It’s an odd feeling without #1 at home. The things that I know he would do in the mornings. Such as being the first one up and alerting you to the fact by the bedroom suddenly bursting open and being woken up with whatever question is on his mind and ready to be asked with no consideration for the fact you are still sleeping and then getting impatient because you’ve not given an answer to said question immediately. And it won’t be just Husband and I missing his presence but #2 and 3 are also asking when is he coming back home which is a good sign considering I often wonder whether they even like each other the way they bicker and fight. 

There are times, many of them, when you say out loud how lovely it would be to have a night away from small people and all the crazy late night stuff you’d do. How you would love for someone else to do the bedtime routine. For one night maybes yes. So the next time I get a sleepover offer and off go #1, 2 and 3, I’ll make sure I have a long list of all the crazy late night things I’d go off and do. 

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A pinch and a squeeze

It’s a bit ironic that in order to feel better, you often have to go through pain first. 

Like getting yourself into shape, you must first experience the pain of physical exertion. I mean way before even putting one foot in front of the other, you have to go through the pain of getting yourself ready and nagging that other voice in your head to just get out there. Same like getting your eyebrows done, get a good brow therapist and years can be taken off your face. But that too is not without pain as two lengths of dental floss are used and just seem to rub and ping away at your brows. Though comparatively less painful than getting a real actual face lift. 

Anyways, I’m driving along and I can feel a few squeaks and spasms going on in my lower back. I’m thinking, ‘I need a massage.’ Long hours hunched over a computer, running and naturally being quite a rigid person I often end up moving like the Tin Man. But the jet lag and sleeping on a couch for the most part of four weeks has really caught up with me. I could barely turn my neck to look over my left shoulder, a problem that weeks of physio is needed to sort out every now and then. 

So why not treat myself to a bit of ‘me time’ and go get myself a massage that will soothe all those aches and pains away. How often are we sold the idea of a nice and relaxing masssage to revive and rejuvenate the soul. Trickling water in some zen pond, aromatherapy oils and therapists who glide silently bringing you herbal teas. That’s the kind of massage I should have gone for.

Instead, I go for a 90 minute session of Traditional Chinese Massage. There is warm herbal tea and zen background music. There is also Le Le, my therapist for today. She is a force to be reckoned with. I don’t know how she does it. The way she can channel such strength in one thumb that delved deep into a knotted shoulder. She actually pinned one arm behind my back and dug her elbow into my shoulder blade and dragged it down the length of it. And she pinched me. She actually pinched me.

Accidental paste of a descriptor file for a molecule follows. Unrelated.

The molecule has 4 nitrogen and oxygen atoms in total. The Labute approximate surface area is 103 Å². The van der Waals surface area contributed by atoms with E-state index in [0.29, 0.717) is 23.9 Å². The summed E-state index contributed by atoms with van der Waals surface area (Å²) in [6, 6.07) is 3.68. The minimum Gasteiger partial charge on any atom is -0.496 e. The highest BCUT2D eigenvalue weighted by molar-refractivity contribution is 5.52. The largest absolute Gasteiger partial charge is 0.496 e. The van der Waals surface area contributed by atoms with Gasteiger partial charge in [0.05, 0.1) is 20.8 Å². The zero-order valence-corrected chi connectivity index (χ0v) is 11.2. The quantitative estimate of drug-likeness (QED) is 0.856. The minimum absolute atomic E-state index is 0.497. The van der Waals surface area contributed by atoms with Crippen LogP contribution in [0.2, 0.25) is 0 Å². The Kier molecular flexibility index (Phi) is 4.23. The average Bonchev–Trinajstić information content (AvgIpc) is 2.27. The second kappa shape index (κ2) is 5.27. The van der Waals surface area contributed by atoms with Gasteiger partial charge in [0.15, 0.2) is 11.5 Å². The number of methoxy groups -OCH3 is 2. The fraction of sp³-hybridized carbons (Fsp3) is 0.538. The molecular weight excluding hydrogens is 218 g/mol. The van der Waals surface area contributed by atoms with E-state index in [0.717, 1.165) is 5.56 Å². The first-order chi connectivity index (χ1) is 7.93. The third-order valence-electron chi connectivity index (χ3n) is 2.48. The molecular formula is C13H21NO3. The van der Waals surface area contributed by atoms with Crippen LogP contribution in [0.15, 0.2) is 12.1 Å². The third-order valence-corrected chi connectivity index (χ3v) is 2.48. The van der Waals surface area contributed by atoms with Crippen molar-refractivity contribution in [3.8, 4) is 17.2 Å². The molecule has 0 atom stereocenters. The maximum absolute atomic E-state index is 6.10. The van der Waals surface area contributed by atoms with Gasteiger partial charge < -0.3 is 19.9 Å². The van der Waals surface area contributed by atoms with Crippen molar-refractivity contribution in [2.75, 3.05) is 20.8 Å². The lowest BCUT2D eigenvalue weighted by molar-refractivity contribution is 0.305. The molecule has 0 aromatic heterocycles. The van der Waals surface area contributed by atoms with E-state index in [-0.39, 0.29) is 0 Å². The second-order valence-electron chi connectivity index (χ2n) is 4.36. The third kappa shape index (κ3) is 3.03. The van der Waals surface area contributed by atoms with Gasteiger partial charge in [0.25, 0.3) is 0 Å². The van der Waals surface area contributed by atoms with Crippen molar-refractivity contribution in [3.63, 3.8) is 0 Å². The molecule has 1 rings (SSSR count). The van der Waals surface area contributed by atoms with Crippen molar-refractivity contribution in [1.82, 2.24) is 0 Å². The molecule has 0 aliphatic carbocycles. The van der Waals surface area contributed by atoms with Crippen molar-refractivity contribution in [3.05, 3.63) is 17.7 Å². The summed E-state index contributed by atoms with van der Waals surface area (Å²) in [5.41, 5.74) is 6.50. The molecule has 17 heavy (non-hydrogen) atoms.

Now I consider myself a person with a relatively high pain threshold. But as Le Le traces her knuckle over a particularly stubborn knot backwards and forwards, backwards and forwards, I have no choice but to yelp out in pain! Does she care? Does she even care? No she doesn’t. She just sort of says in a tone she clearly doesn’t mean, ‘ok, ok’ and eases off a smidgen. At other times she doesn’t even do that. She just ploughs on, regardless of the fact that tears, real actual tears are stinging the backs of my eyes. Places I didn’t know were knotted were being unknotted, like my buttocks. I thought they were just firm! 

Le Le is not the first massage therapist to have had her work cut out when working on one’s canvas. Each time I go, I always get told that I should come back on a regular basis. But each time one does go, the pain of unknotting half the knots inside of me is just so painful, you need to give yourself time to get over the memory, like childbirth, before going in again. Le Le is obviously very good at what she does and I’m sure in a few days time I’ll be feeling completely fluid in movement but for now, it feels like I’ve been hammered all over like meat needing tenderising. 

Unlike the time, I helpfully tried the same elbow in shoulder blade technique on Husband when he was feeling a bit knotted. It didn’t seem to have the same effect.

 

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A very lazy Mother’s Day 

Usually Sundays start early with rugby training for #1 and 2, followed by homework, grocery shopping and other households jobs. 

Today there was none of that. Just as it nicely coincides with Mother’s Day. A morning of lazy starts and breakfast in bed. Followed by high tea with fairly impeccable behaviour from #1, 2 and 3.  

I received three more thoughtfully decorated cards. #1 has continued with the Tie Fighter theme this year. #2 worked hard on hers for two days. #3 could barely contain her excitement yesterday as she informed me she was doing something secret that she wasn’t go to tell me about for Mother’s Day…

This was exactly about as much as I could cope with today. I am so tired right now I should be in bed. In fact I already gave myself another gift of an afternoon nap. No, I’m not hungover. That was last weekend.